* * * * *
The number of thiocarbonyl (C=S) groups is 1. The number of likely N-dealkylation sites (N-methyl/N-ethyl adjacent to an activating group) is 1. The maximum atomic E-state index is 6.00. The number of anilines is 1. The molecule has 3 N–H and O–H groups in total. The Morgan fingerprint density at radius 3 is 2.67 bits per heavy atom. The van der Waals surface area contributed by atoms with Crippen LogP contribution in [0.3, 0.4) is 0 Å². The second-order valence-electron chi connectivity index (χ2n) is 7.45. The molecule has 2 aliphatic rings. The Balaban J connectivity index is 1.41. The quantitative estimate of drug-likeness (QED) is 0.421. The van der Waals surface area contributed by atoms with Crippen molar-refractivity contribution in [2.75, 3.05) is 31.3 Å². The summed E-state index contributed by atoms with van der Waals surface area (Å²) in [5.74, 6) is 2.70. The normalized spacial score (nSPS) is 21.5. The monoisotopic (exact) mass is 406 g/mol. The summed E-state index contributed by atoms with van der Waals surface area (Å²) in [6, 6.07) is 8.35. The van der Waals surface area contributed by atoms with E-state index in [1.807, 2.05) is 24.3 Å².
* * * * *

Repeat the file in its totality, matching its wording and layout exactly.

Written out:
The number of thiocarbonyl (C=S) groups is 1. The number of likely N-dealkylation sites (N-methyl/N-ethyl adjacent to an activating group) is 1. The maximum atomic E-state index is 6.00. The number of anilines is 1. The molecule has 3 N–H and O–H groups in total. The Morgan fingerprint density at radius 3 is 2.67 bits per heavy atom. The van der Waals surface area contributed by atoms with Crippen LogP contribution in [0.3, 0.4) is 0 Å². The second-order valence-electron chi connectivity index (χ2n) is 7.45. The molecule has 2 aliphatic rings. The Balaban J connectivity index is 1.41. The quantitative estimate of drug-likeness (QED) is 0.421. The van der Waals surface area contributed by atoms with Crippen molar-refractivity contribution in [2.75, 3.05) is 31.3 Å². The summed E-state index contributed by atoms with van der Waals surface area (Å²) in [5.74, 6) is 2.70. The normalized spacial score (nSPS) is 21.5. The monoisotopic (exact) mass is 406 g/mol. The summed E-state index contributed by atoms with van der Waals surface area (Å²) in [6, 6.07) is 8.35. The van der Waals surface area contributed by atoms with E-state index in [1.807, 2.05) is 24.3 Å².